2. DEFAULT_ACCELERATION refers motion in the x/y plane (at least for Cartesian 3D printers). (Comments imply x/y/z/e)
  3. Acceleration in the E-axis in printing moves (neglecting advance) is scaled to the acceleration in the x-y plane, by essentially the ratio of the filament cross-sectional areas leaving and entering the extruder.
  4. Given (3) and that typically DEFAULT_MAX_ACCELERATION(E) > DEFAULT_MAX_ACCELERATION(X,Y), DEFAULT_MAX_ACCELERATION(E) is never limiting in a printing move.
  5. Given (4), the effective range of adjustment is 0<DEFAULT_ACCELERATION<max(DEFAULT_MAX_ACCELERATION(X,Y).

Thanks for your patience in this.

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@Roxy-3D Roxy-3D commented Jun 6, 2016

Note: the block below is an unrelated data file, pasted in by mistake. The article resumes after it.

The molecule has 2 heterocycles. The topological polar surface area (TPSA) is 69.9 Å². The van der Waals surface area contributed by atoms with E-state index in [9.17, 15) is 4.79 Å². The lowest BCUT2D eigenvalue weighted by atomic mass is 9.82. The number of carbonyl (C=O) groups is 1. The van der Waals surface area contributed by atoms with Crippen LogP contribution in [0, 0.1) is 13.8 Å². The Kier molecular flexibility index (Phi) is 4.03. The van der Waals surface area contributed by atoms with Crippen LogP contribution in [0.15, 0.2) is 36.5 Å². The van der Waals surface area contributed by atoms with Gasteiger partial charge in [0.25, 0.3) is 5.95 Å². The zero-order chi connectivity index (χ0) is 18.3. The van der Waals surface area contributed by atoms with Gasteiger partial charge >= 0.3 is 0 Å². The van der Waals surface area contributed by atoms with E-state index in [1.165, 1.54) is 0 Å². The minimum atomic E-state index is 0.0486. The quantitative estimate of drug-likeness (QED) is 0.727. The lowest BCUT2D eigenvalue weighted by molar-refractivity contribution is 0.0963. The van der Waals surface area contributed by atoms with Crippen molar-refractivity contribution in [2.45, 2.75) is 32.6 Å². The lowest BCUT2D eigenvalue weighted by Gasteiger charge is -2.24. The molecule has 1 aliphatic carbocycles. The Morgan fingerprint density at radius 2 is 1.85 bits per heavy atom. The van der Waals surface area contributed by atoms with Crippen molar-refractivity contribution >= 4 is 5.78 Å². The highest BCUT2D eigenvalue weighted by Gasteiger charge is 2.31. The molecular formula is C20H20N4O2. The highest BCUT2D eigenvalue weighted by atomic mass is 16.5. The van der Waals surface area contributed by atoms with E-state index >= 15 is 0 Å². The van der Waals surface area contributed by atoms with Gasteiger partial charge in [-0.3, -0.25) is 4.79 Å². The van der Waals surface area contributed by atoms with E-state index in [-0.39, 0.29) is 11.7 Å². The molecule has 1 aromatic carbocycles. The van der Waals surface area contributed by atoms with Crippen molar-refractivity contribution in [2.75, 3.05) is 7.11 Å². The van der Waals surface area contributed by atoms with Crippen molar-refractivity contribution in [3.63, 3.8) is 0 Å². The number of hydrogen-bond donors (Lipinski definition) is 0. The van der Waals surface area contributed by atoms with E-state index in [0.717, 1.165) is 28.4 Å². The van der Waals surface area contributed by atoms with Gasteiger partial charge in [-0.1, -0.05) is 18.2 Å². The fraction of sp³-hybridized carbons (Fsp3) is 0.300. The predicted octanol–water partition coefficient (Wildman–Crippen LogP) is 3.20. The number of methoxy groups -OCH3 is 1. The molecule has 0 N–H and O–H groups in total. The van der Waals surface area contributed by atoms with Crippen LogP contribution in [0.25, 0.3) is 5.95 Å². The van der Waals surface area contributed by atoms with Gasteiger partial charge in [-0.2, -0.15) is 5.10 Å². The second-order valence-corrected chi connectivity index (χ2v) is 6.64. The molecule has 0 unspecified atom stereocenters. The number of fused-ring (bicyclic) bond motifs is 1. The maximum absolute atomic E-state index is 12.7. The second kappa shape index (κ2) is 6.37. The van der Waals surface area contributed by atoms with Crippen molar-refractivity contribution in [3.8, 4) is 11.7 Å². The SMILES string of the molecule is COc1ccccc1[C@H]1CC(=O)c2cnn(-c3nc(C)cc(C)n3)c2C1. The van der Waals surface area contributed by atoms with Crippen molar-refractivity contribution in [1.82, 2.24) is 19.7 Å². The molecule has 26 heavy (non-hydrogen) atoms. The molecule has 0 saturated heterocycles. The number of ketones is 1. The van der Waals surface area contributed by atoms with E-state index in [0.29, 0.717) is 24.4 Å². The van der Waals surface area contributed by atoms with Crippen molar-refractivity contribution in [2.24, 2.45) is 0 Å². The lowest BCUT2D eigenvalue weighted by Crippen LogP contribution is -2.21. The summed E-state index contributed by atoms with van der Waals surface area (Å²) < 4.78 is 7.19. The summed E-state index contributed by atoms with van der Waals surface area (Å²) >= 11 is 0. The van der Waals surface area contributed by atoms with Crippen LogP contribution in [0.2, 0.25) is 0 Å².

You can cross #1 off your list. The units are mm/sec^2

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@Blue-Marlin Blue-Marlin commented Jun 6, 2016

Everywhere in the configs, where you read mm/s or mm/s^2 replace it by units/s or units/s^2. Where unit is the unit you used in DEFAULT_AXIS_STEPS_PER_UNIT. Theoretically you can use inch, foot or km or nm, but because of the limited exactness of our calculations (float, long) you'll get the best results for something around mm, where the numbers are not too small and not to large..

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@edwilliams16 edwilliams16 commented Jun 6, 2016

So that has handled #1 nicely...

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@Roxy-3D Roxy-3D commented Jun 6, 2016

So that has handled #1 nicely...